Scientists have found the blackest river on the planet (7 photos + 1 video)
While studying the Ruki River, a left tributary of the Congo in Africa, scientists determined that this river is the darkest on the planet. They explained why this happened and why the river is of such interest to researchers.
An international team of scientists led by ETH Zurich initially set out to study the carbon cycle in the Congo Basin. In the process of work, they studied the darkest river in the world - the Hands, a left tributary of the Congo. Experts were struck by the color of Ruka’s water compared to other tropical rivers - according to them, if you put your hand in the black water, it is almost impossible to see it.
The black color of the water is explained by the fact that the river contains a large amount of dissolved organic matter and almost no sedimentary rocks. Carbon-rich substances enter the river along with decaying plant material from the jungle through which it flows. The river also often overflows its banks and floods the area, “collecting” organic debris. Experts call Ruki "tea from the jungle."
Despite the uniqueness of the river, Ruki has never been studied before. Seasonal water levels have been recorded since the 1930s, but data on the chemical composition have not yet been provided. Dark water is not its only feature. Its drainage basin, four times the size of Switzerland, is covered in pristine primary lowland tropical forests. Along the river there are large peat bogs with huge amounts of undecomposed plant material that absorbs carbon.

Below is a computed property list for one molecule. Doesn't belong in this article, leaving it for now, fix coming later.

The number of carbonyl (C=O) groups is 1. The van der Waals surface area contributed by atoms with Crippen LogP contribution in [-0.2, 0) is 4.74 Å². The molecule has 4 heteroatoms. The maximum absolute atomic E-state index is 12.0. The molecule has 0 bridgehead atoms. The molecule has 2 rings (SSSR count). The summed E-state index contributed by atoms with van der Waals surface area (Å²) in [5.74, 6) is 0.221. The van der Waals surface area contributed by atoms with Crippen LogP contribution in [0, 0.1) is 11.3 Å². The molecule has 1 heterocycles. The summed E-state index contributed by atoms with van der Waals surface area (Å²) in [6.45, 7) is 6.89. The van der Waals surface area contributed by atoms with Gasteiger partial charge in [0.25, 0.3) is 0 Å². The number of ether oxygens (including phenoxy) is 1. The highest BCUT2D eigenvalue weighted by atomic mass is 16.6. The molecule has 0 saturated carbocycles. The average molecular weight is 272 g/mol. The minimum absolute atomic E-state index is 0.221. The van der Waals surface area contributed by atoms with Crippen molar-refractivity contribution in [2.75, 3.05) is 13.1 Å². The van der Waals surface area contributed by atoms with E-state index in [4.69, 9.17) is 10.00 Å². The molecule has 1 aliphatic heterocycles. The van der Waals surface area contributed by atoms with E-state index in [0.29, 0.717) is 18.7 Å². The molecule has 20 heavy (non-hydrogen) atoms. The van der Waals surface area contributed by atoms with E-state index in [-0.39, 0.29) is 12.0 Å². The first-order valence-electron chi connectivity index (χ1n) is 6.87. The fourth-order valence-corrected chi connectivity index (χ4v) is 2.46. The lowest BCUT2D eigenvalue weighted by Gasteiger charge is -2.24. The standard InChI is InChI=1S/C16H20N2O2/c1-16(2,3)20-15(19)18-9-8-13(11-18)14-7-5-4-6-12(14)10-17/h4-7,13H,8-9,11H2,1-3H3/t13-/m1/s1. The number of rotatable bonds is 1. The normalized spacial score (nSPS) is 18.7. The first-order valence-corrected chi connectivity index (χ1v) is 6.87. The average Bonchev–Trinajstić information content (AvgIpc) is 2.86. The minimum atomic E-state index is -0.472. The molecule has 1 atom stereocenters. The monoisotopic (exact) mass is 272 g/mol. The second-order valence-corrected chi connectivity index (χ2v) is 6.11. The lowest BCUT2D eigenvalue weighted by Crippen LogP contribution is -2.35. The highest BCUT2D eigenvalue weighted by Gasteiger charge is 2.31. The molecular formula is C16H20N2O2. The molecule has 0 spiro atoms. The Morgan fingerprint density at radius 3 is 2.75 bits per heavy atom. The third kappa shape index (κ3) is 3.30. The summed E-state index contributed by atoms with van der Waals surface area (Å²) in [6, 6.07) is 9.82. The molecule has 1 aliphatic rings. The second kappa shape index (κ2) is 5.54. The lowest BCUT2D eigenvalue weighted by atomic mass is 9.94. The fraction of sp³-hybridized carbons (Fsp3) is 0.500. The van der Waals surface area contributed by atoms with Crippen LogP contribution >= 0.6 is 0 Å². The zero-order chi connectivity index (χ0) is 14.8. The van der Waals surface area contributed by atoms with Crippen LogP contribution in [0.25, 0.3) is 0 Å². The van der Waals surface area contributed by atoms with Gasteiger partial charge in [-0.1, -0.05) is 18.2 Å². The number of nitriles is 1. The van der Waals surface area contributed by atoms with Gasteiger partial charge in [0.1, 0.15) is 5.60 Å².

Only recently have scientists begun to conduct extensive analyzes of Ruka's water to determine the amount of dissolved organic carbon in the water, and most importantly, where it comes from. Experts took measurements every two weeks, and water samples were sent to the ETH Zurich laboratory for analysis. As a result, their guesses were confirmed: they found that the waters of Ruca contain four times more organic carbon compounds than the Congo, and 1.5 times more than the Rio Negro River in the Amazon. In addition, a fifth of all dissolved organic carbon in the Congo River comes from Ruka.
Carbon isotope analysis also showed that most of the carbon came from forest vegetation, rather than from peat along the river, as previously thought. So far the peat bogs are not a threat and the river itself is not under threat. However, due to changes in land use and deforestation, the river may also change. This can cause peat bogs to dry out and become decomposed by bacteria, releasing huge amounts of CO2. Scientists are now studying other tributaries of the Congo, the Kasai and Fimi, as they continue to collect carbon data.